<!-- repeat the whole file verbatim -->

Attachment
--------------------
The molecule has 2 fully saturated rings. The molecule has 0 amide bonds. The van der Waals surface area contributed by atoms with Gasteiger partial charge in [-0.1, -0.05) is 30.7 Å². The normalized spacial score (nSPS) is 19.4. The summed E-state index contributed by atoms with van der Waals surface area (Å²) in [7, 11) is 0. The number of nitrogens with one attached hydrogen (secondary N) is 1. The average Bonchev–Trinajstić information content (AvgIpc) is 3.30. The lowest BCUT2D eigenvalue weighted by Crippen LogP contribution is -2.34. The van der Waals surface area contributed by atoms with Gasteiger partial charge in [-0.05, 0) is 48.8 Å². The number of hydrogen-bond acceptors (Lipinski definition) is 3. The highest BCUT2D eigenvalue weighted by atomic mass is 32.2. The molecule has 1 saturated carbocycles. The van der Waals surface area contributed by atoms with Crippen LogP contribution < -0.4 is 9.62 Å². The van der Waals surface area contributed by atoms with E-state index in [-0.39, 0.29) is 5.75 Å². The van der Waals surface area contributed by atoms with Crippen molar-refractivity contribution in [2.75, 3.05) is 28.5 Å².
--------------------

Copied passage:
The molecule has 2 fully saturated rings. The molecule has 0 amide bonds. The van der Waals surface area contributed by atoms with Gasteiger partial charge in [-0.1, -0.05) is 30.7 Å². The normalized spacial score (nSPS) is 19.4. The summed E-state index contributed by atoms with van der Waals surface area (Å²) in [7, 11) is 0. The number of nitrogens with one attached hydrogen (secondary N) is 1. The average Bonchev–Trinajstić information content (AvgIpc) is 3.30. The lowest BCUT2D eigenvalue weighted by Crippen LogP contribution is -2.34. The van der Waals surface area contributed by atoms with Gasteiger partial charge in [-0.05, 0) is 48.8 Å². The number of hydrogen-bond acceptors (Lipinski definition) is 3. The highest BCUT2D eigenvalue weighted by atomic mass is 32.2. The molecule has 1 saturated carbocycles. The van der Waals surface area contributed by atoms with Crippen LogP contribution < -0.4 is 9.62 Å². The van der Waals surface area contributed by atoms with E-state index in [-0.39, 0.29) is 5.75 Å². The van der Waals surface area contributed by atoms with Crippen molar-refractivity contribution in [2.75, 3.05) is 28.5 Å².